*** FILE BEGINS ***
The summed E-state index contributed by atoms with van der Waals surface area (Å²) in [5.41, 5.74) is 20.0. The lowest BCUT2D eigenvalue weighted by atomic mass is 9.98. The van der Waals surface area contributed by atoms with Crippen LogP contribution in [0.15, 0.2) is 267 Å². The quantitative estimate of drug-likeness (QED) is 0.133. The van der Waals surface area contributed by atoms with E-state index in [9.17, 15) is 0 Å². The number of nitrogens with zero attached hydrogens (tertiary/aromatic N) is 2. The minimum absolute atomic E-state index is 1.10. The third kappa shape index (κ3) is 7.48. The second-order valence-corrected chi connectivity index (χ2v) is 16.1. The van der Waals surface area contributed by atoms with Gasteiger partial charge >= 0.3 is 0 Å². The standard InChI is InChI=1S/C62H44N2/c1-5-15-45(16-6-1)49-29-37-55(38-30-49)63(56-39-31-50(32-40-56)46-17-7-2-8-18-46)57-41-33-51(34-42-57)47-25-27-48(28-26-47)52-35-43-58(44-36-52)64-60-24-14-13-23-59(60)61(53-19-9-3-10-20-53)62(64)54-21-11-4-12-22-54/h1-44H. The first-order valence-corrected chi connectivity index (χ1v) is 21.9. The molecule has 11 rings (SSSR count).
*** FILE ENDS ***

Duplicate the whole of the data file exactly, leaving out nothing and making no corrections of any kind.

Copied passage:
The summed E-state index contributed by atoms with van der Waals surface area (Å²) in [5.41, 5.74) is 20.0. The lowest BCUT2D eigenvalue weighted by atomic mass is 9.98. The van der Waals surface area contributed by atoms with Crippen LogP contribution in [0.15, 0.2) is 267 Å². The quantitative estimate of drug-likeness (QED) is 0.133. The van der Waals surface area contributed by atoms with E-state index in [9.17, 15) is 0 Å². The number of nitrogens with zero attached hydrogens (tertiary/aromatic N) is 2. The minimum absolute atomic E-state index is 1.10. The third kappa shape index (κ3) is 7.48. The second-order valence-corrected chi connectivity index (χ2v) is 16.1. The van der Waals surface area contributed by atoms with Gasteiger partial charge >= 0.3 is 0 Å². The standard InChI is InChI=1S/C62H44N2/c1-5-15-45(16-6-1)49-29-37-55(38-30-49)63(56-39-31-50(32-40-56)46-17-7-2-8-18-46)57-41-33-51(34-42-57)47-25-27-48(28-26-47)52-35-43-58(44-36-52)64-60-24-14-13-23-59(60)61(53-19-9-3-10-20-53)62(64)54-21-11-4-12-22-54/h1-44H. The first-order valence-corrected chi connectivity index (χ1v) is 21.9. The molecule has 11 rings (SSSR count).